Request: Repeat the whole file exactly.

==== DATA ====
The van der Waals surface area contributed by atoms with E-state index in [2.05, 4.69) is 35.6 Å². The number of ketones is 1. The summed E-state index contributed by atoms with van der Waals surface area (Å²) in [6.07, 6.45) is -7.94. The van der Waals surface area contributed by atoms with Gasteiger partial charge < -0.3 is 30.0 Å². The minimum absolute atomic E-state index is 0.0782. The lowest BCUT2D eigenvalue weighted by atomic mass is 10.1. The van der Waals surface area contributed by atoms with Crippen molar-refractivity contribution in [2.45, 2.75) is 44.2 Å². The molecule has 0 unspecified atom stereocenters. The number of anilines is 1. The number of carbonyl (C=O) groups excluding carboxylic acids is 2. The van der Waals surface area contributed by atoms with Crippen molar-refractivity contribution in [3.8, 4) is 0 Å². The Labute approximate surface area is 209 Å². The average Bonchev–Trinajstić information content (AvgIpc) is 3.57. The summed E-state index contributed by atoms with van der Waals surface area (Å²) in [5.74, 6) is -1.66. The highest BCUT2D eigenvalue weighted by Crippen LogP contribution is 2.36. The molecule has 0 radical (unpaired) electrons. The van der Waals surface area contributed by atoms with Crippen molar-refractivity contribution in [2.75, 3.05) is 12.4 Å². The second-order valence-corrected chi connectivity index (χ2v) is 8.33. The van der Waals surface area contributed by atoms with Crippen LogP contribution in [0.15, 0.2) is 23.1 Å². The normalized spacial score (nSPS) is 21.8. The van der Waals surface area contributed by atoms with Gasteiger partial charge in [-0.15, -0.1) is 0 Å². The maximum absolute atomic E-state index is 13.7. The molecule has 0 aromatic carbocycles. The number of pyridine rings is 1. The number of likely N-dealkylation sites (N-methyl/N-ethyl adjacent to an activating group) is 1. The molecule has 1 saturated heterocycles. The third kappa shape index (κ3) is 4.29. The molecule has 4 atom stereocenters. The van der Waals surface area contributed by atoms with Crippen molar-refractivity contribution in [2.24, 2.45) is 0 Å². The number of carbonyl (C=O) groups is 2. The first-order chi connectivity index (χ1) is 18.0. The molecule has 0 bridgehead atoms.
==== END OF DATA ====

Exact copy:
The van der Waals surface area contributed by atoms with E-state index in [2.05, 4.69) is 35.6 Å². The number of ketones is 1. The summed E-state index contributed by atoms with van der Waals surface area (Å²) in [6.07, 6.45) is -7.94. The van der Waals surface area contributed by atoms with Gasteiger partial charge < -0.3 is 30.0 Å². The minimum absolute atomic E-state index is 0.0782. The lowest BCUT2D eigenvalue weighted by atomic mass is 10.1. The van der Waals surface area contributed by atoms with Crippen molar-refractivity contribution in [2.45, 2.75) is 44.2 Å². The molecule has 0 unspecified atom stereocenters. The number of anilines is 1. The number of carbonyl (C=O) groups excluding carboxylic acids is 2. The van der Waals surface area contributed by atoms with Crippen molar-refractivity contribution in [3.8, 4) is 0 Å². The Labute approximate surface area is 209 Å². The average Bonchev–Trinajstić information content (AvgIpc) is 3.57. The summed E-state index contributed by atoms with van der Waals surface area (Å²) in [5.74, 6) is -1.66. The highest BCUT2D eigenvalue weighted by Crippen LogP contribution is 2.36. The molecule has 0 radical (unpaired) electrons. The van der Waals surface area contributed by atoms with Crippen molar-refractivity contribution in [2.75, 3.05) is 12.4 Å². The second-order valence-corrected chi connectivity index (χ2v) is 8.33. The van der Waals surface area contributed by atoms with Crippen LogP contribution in [0.15, 0.2) is 23.1 Å². The normalized spacial score (nSPS) is 21.8. The van der Waals surface area contributed by atoms with Gasteiger partial charge in [-0.15, -0.1) is 0 Å². The maximum absolute atomic E-state index is 13.7. The molecule has 0 aromatic carbocycles. The number of pyridine rings is 1. The number of likely N-dealkylation sites (N-methyl/N-ethyl adjacent to an activating group) is 1. The molecule has 1 saturated heterocycles. The third kappa shape index (κ3) is 4.29. The molecule has 4 atom stereocenters. The van der Waals surface area contributed by atoms with Crippen molar-refractivity contribution in [2.24, 2.45) is 0 Å². The number of carbonyl (C=O) groups is 2. The first-order chi connectivity index (χ1) is 18.0. The molecule has 0 bridgehead atoms.